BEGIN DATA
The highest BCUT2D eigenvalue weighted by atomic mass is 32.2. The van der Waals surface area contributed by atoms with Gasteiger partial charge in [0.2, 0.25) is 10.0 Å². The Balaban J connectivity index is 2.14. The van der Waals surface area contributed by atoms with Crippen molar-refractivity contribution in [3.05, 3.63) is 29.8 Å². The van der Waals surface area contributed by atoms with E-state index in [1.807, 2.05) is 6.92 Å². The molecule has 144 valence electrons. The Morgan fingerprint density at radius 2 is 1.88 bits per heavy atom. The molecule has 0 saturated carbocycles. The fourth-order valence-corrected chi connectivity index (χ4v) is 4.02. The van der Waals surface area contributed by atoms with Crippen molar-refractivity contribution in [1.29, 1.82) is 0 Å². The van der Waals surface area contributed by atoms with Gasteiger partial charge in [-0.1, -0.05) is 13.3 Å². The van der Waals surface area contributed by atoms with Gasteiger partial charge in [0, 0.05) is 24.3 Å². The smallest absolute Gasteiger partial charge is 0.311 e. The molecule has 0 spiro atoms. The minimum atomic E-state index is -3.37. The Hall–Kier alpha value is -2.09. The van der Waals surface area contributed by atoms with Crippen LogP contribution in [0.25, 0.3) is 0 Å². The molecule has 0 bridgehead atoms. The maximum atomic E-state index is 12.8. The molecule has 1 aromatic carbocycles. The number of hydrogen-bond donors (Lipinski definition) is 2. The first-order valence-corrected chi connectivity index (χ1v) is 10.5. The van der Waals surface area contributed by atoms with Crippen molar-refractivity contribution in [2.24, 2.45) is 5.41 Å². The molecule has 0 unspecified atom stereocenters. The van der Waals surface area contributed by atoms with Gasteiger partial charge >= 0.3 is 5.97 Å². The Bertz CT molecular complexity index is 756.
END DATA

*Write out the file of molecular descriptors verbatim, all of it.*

The highest BCUT2D eigenvalue weighted by atomic mass is 32.2. The van der Waals surface area contributed by atoms with Gasteiger partial charge in [0.2, 0.25) is 10.0 Å². The Balaban J connectivity index is 2.14. The van der Waals surface area contributed by atoms with Crippen molar-refractivity contribution in [3.05, 3.63) is 29.8 Å². The van der Waals surface area contributed by atoms with E-state index in [1.807, 2.05) is 6.92 Å². The molecule has 144 valence electrons. The Morgan fingerprint density at radius 2 is 1.88 bits per heavy atom. The molecule has 0 saturated carbocycles. The fourth-order valence-corrected chi connectivity index (χ4v) is 4.02. The van der Waals surface area contributed by atoms with Crippen molar-refractivity contribution in [1.29, 1.82) is 0 Å². The van der Waals surface area contributed by atoms with Gasteiger partial charge in [-0.1, -0.05) is 13.3 Å². The van der Waals surface area contributed by atoms with Gasteiger partial charge in [0, 0.05) is 24.3 Å². The smallest absolute Gasteiger partial charge is 0.311 e. The molecule has 0 spiro atoms. The minimum atomic E-state index is -3.37. The Hall–Kier alpha value is -2.09. The van der Waals surface area contributed by atoms with Crippen LogP contribution in [0.25, 0.3) is 0 Å². The molecule has 0 bridgehead atoms. The maximum atomic E-state index is 12.8. The molecule has 1 aromatic carbocycles. The number of hydrogen-bond donors (Lipinski definition) is 2. The first-order valence-corrected chi connectivity index (χ1v) is 10.5. The van der Waals surface area contributed by atoms with Crippen molar-refractivity contribution in [2.24, 2.45) is 5.41 Å². The molecule has 0 unspecified atom stereocenters. The van der Waals surface area contributed by atoms with Gasteiger partial charge >= 0.3 is 5.97 Å². The Bertz CT molecular complexity index is 756.